And the disciples were filled with grief…. (Mt 17:23)
I remember a few years ago I used to daydream often about dying for Jesus. I’d come into some room where anti-christian rebels would take me captive and I would die for Jesus, not afraid, but with great courage. Sometimes, the gun they were using would jam and I would do some karate kid moves on them and save the day for the rest of the captives by setting us free with my sweet Bruce Lee moves.
Then, one day, God give me a vision. This time, instead of anti-Christian rebels holding a gun to my head, it was my own self, that old woman with a critical, controlling spirit. She said to me, “Are you really going to die physically for Jesus, if you won’t die to the old woman you used to be?”
I realized in that moment that my life needed some major humbling. I had walked a path of deception, believing myself to be better than or more courageous than or whatever else you want to say. I was hero of my story, but God soon showed me that I was no hero. I was bowing to the enemy, living not in the victory of death, but in my own spiritual blindness.
As Jesus stands before His disciples in Matthew 17 He tells them of his imminent death. He explains to them that He will be killed, but on the third day He will be raised to life. I imagine, for the disciples hearing the news that their teacher and friend was going to die was heartbreaking.
Yet, in death, God loves to birth new life.
“See, I am doing a new thing!
Now it springs up; do you not perceive it?” (Is 43:19).
Whenever we die, God always births something new in us . Lets be honest though, the dying part is hard, because it requires us to give up control. It means we have to set aside everything we have planned for ourselves to enter into God’s agenda. There is a certain abandonment we must always live in if we are to walk in the victory of death.
We are like dead people who are surrendered to God’s will, not moving until He lifts us up. The tragedy comes when the old man or woman steps in to try to lure us into deception and we take the bait. This usually manifests itself in things like fear, anger, criticism and pride. Whenever we rise before the master calls us we always operate from unhealthy places.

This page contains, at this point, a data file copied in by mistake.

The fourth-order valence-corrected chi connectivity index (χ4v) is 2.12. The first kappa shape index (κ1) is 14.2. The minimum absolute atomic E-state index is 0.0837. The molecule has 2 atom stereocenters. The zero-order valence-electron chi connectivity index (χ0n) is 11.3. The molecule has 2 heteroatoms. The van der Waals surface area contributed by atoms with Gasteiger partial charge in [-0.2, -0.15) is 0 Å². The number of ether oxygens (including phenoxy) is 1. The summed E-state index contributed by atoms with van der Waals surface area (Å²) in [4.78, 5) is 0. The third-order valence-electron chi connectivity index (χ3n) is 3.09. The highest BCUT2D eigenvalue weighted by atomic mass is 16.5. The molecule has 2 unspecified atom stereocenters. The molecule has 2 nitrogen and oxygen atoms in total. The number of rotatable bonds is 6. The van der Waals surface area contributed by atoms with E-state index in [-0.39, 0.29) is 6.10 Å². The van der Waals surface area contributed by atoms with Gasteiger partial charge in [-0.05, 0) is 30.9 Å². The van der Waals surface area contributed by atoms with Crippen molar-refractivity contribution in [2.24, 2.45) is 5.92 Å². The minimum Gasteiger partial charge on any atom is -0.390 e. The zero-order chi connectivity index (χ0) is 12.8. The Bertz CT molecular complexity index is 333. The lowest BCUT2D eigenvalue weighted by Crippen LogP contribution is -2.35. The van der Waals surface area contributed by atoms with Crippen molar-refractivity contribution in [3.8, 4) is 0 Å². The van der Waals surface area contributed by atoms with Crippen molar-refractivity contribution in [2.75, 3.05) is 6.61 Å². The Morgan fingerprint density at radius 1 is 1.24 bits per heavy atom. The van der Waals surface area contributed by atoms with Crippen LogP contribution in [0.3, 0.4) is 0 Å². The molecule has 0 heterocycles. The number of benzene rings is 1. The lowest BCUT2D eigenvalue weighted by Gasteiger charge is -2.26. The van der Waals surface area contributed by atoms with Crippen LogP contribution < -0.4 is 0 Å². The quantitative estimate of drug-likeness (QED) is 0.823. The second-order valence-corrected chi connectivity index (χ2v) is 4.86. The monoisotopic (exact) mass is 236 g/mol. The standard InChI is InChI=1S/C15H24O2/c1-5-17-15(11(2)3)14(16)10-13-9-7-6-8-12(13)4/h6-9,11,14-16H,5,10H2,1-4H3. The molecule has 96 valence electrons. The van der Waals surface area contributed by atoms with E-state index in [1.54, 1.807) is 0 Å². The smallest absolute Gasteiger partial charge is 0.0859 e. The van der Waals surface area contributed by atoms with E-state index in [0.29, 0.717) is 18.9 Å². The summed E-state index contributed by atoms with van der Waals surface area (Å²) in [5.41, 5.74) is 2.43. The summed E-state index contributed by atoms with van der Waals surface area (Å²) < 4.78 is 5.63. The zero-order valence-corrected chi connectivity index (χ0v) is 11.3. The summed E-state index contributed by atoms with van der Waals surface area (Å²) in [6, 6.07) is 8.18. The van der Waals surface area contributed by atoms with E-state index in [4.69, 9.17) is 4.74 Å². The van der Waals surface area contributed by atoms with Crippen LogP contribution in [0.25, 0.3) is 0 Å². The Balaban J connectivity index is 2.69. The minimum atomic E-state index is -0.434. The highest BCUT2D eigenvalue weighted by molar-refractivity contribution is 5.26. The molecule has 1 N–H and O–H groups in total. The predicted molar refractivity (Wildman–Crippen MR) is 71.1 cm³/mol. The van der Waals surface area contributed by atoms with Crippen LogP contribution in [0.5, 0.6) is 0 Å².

We can be confident that “he who began a good work in us will carry it out until the day of completion in Christ Jesus.”(Phil 1:6) There is always a new work God is doing in us. Sometimes grief is accompanied with it, but God is near to those who grieve. He meets them in the places of their pain to build and grow something new in them through the grieving process. If we would only but look for Him to heal our wounded hearts we would find the salve for our souls to find healing in Jesus name.
Do not be afraid to die to yourself. Selfishness is the death of living for anything beyond ourselves. Living for others and for God kills selfishness to birth in us new life to receive the gifts of a greater purpose. Grieve and mourn whatever you need to, but understand that giving up doesn’t mean greater loss. Giving up is great gain for the glory of God.
Lord, you carry us. In dying there is life. Sometimes the death of us carries with it a period of grieving, but you are with us. You are making all things new and we can stand on your promise that you will never leave nor forsake us. You make us strong and stout-hearted. Lord, I am quick to avoid dying to myself, because I love to be in control. I want to avoid pain, so I press into my own ideas instead of surrendering my own heart to your plan. Yet, I want to live differently, I want to walk by faith and not by sight. I want to walk in the victory of the risen Christ who lives inside of me, in Jesus name. Father, today I will die, let new life rise in the me, in Jesus name, Amen!